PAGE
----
Asmara was once dubbed the 'Piccola Roma' or 'Little Rome' of Africa. The capital city of present day Eritrea has so many unique architectural remnants from it's relatively brief Italian occupation that the entire city was recently inscribed on the UNESCO World Heritage List.

Asmara is a pedestrian friendly city. If you have access to a bicycle, even better!

You'll find it easier to navigate the heritage precinct with a map. The Asmara City Map & Historic Perimeter is produced by the Municipality of Asmara & The Cultural Assets Rehabilitation Project. It costs 50 nafka. I purchased mine from my Hotel Reception.


I had four days in Asmara. So for my first day exploring, I left the map in my Hotel room, and strolled to the city centre. I quickly located Harnet Avenue, a beautiful wide street lined with mature palm trees. Along the avenue are many small cafes, bars, shops, government offices and the grand St Mary's Cathedral.


The architecture is unmistakably European and unmistakably retro. The level of detail is extraordinary from street lamps, windows, doors, shutters, chairs to glasses, bottles, advertising and plastic drink crates. The overall effect is quite enchanting.


It seemed that, over the years, little had been discarded. The locals had taken ownership of these items and lovingly preserved them. I sensed a great pride in this Italian heritage.

Later, while talking to a local, I realised that the 'locals' who had preserved this heritage were themselves expat Italians. He explained that although the Italian Government had left Eritrea during WWII many Italians had not. Thousands stayed right up until the 1990's. It was around then, when businesses were seized by the socialist Government, that most of the remaining expats left.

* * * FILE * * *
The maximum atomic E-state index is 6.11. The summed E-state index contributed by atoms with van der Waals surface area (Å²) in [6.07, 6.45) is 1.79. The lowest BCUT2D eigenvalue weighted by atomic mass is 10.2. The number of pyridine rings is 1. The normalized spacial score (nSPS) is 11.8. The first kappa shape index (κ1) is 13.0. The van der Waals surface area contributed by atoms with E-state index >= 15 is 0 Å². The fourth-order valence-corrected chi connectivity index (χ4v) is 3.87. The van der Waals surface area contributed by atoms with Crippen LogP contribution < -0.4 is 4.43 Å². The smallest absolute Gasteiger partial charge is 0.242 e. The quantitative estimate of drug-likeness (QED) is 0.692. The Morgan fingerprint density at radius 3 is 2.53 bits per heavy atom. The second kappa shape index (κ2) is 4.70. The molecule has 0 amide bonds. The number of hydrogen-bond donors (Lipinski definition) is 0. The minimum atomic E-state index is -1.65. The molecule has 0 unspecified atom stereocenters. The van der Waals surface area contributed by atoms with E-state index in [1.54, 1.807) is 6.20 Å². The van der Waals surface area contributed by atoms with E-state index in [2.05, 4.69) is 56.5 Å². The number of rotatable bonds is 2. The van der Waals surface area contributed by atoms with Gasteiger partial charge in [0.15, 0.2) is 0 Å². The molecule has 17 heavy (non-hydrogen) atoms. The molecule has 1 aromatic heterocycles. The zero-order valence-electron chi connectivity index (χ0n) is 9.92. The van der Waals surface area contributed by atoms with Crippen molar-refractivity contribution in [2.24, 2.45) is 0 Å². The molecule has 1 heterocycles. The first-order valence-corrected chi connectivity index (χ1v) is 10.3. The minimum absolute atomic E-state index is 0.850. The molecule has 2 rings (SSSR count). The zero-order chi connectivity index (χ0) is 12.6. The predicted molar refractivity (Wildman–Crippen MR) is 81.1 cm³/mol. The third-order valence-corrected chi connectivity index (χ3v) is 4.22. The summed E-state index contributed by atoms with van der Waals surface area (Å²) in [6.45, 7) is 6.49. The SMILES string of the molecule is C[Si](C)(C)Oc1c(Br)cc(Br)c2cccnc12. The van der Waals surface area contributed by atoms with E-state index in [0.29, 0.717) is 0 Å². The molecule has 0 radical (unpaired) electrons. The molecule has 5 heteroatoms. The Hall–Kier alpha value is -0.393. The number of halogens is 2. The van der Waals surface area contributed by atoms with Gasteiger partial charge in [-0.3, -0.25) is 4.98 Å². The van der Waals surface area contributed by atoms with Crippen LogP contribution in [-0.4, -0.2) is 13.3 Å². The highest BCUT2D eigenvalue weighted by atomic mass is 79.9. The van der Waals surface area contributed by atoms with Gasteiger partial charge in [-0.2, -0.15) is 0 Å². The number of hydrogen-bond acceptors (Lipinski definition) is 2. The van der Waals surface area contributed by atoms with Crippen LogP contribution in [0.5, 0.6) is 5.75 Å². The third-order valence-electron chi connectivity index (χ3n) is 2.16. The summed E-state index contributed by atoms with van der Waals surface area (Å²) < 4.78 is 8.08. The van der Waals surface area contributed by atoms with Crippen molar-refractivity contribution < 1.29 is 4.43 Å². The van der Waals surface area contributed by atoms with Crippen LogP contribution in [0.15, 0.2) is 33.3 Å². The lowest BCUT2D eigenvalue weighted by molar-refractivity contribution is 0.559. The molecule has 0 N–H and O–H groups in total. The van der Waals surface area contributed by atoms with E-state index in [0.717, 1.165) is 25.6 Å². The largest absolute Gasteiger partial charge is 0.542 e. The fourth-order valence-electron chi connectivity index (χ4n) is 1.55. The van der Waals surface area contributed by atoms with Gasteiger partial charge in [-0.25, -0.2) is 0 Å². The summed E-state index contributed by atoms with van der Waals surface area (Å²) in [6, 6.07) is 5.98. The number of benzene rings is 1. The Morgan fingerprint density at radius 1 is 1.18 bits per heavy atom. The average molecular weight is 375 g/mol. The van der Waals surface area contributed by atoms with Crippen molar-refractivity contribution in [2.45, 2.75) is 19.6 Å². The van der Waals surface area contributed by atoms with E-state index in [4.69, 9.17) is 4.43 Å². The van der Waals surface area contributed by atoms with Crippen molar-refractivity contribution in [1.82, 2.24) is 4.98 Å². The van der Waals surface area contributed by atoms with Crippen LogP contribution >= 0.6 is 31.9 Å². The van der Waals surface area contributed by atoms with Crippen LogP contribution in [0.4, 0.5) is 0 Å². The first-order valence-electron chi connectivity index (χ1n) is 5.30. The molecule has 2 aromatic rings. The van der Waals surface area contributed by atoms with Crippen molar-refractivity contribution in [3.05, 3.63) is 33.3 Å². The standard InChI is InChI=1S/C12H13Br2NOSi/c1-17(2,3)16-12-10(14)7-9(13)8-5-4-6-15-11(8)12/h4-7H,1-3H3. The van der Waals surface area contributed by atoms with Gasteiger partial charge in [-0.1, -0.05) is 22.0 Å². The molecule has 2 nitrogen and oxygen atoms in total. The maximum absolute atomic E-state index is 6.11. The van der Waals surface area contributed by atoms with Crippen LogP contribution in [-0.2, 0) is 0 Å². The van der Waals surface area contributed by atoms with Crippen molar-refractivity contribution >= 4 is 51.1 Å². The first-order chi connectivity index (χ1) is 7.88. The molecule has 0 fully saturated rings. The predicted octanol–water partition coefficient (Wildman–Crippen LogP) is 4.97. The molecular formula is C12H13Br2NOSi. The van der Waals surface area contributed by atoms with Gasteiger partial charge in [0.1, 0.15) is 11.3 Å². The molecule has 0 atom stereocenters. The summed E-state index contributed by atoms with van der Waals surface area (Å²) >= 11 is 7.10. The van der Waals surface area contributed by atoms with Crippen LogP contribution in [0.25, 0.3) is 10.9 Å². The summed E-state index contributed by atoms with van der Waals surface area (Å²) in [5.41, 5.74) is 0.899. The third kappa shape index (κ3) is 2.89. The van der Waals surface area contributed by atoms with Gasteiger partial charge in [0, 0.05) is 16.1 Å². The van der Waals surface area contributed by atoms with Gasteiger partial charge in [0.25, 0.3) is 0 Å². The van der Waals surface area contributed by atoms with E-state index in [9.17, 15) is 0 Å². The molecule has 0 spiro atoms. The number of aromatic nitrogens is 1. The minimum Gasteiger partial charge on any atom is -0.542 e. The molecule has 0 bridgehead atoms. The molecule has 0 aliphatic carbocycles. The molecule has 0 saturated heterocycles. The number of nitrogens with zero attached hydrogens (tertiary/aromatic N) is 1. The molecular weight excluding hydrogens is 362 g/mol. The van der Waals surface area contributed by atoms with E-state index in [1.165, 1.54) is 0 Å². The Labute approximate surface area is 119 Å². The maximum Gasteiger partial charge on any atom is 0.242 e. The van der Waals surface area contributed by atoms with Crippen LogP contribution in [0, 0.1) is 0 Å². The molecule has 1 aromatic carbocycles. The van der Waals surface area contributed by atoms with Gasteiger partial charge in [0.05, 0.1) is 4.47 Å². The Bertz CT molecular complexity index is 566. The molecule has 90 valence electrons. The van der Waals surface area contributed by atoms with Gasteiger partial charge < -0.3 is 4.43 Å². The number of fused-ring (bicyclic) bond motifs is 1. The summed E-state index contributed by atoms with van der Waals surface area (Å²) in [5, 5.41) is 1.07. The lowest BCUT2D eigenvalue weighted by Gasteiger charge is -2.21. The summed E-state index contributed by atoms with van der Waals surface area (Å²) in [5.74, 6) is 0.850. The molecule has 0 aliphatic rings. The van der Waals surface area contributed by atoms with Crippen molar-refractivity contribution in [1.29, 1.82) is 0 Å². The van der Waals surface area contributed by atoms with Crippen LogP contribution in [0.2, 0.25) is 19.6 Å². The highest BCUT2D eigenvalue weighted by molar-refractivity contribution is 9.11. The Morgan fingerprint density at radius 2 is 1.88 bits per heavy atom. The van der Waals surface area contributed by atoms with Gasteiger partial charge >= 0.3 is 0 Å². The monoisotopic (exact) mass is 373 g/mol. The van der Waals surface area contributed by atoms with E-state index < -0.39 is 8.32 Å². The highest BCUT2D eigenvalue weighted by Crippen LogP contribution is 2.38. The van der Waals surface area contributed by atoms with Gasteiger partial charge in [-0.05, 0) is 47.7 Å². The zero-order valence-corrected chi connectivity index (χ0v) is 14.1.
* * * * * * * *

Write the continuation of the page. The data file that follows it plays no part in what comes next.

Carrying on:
So the 'Piccola Roma' that was originally established by the Italian Government during colonial rule was later consolidated by expat Italians right up to the 1990's. This helped to explain how the City had retained its unique Italian character.

My second and third days were spent photographing as many beautiful heritage buildings as possible. For this the City Map was invaluable. It grouped buildings by the date that they were built: Pre-1935, 1935-41, 1941-52, and 1952-onwards. However, I saw many lovely buildings that were not indicated on the Map.


The Cinema Impero is located on Harnet Avenue. Fortunately, it was open on my first day of exploring. Three movies were showing: 12 Strong, Hurricane Heist, and 50 Shades Freed.


In the foyer sat the Impero's original film projector. The staff watched on as I inspected it with delight.


I could already hear that a film was in progress but the security man (the only one who spoke English) indicated that the next film showing was '50 Shades Freed' and I decided to skip that particular movie, even though the tickets were cheap. I did however promise to return.

Asmara has many beautiful buildings, but the ones that captured my imagination were the cinemas and theatres. The map indicated that there are ten; eight in the heritage precinct and two outside. I managed to find all eight of the historical theatres.


The Cinema Impero drew me back. The original seven tonne projector reminded me of one of my favourite movies, Cinema Paradiso. This classic Italian film explores the relationship between a young boy and a middle aged cinema projectionist. It is also celebrates the golden age of cinema.